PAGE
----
Increased Chance of Kidney Stones?

There is definitely some scientific research to support this claim. However, just as we pointed out above – electrolytes are very important on the ketogenic diet and consuming them will mitigate the risks of developing kidney issues.

A 2007 study by John’s Hopkins School of Medicine placed 195 children on the ketogenic diet for the treatment of Epilepsy. They found that 13 of the children developed Kidney stones. However, supplementation with potassium citrate greatly reduced the occurrence. [11]

Thirteen children (6.7%) developed kidney stones. The use of oral potassium citrate significantly decreased the prevalence of stones (3.2% vs 10.0%, P = .049) and increased the mean time on the ketogenic diet before a stone was first noted (260 vs 149 patient-months, P = .29). As oral potassium citrate was preventative, prospective studies using this medication empirically are warranted.

Johns Hopkins Medical Institution, 2007

So, be sure to eat your green leafy vegetables or supplement with Potassium like we discussed above and you won’t have a problem here.


The ketogenic diet has been around for nearly a hundred years. For each claim made against it, there is often a plethora of research suggesting the opposite. For example, the argument that “the ketogenic diet increases bad cholesterol” is controversial. When practiced correctly, current research suggests that the diet should actually decrease levels of LDL Cholesterol and increase HDL Cholesterol.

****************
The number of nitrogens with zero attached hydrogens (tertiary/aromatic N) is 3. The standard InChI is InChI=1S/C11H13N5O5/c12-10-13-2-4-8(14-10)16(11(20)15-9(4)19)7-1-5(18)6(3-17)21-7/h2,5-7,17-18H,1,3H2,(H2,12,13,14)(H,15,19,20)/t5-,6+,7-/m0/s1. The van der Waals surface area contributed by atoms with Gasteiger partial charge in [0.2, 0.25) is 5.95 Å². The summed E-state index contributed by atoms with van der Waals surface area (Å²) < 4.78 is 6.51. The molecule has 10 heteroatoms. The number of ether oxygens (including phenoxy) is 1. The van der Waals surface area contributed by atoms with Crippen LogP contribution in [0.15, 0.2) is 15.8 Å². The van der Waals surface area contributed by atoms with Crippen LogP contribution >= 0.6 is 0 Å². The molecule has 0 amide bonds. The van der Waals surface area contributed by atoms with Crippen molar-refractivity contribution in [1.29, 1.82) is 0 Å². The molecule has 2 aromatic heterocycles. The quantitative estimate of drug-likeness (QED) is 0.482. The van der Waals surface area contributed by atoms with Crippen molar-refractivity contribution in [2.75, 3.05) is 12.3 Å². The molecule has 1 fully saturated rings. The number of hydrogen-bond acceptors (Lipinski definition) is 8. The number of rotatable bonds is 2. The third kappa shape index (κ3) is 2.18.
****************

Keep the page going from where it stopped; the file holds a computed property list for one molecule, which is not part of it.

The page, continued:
As for muscle wasting, this claim does not line up with the primary components involved during Ketosis – which are HGH and Ketone bodies. Both of these elements promote a muscle sparing. Interestingly, during ketosis, the body may sometimes need to generate it’s own sugar from protein. As long as we are getting an adequate amount of protein in our diet, the needed protein will NOT be taken from our muscles.

Some have confused the link between ketosis and ketoacidosis. Ketoacidosis is a life threatening condition that is only possible in type 1 diabetics when insulin fails to control blood sugar levels. While Ketones do come into play here, the condition cannot surface in healthy people or even in people with controlled diabetes. Ketoacidosis results from UN-CONTROLLED type 1 diabetes. Fat burning is extremely healthy.

Research suggests that there may be a link between kidney stones and the ketogenic diet. But, that same research points out that supplementing with potassium citrate greatly reduces this risk (if not eliminates it). As always, ensure that you are getting enough green leafy vegetables in your diet and this won’t be an issue.

In closing, I would always recommend that you approach any new diet with caution – even keto. Do your own research, ask questions when needed, and always listen to what your body is telling you about the changes you are making to it. While this diet may not be for EVERYONE, there certainly aren’t any glaring points to be made that it isn’t a healthy option.

Wishing you the best of luck on your journey to better health!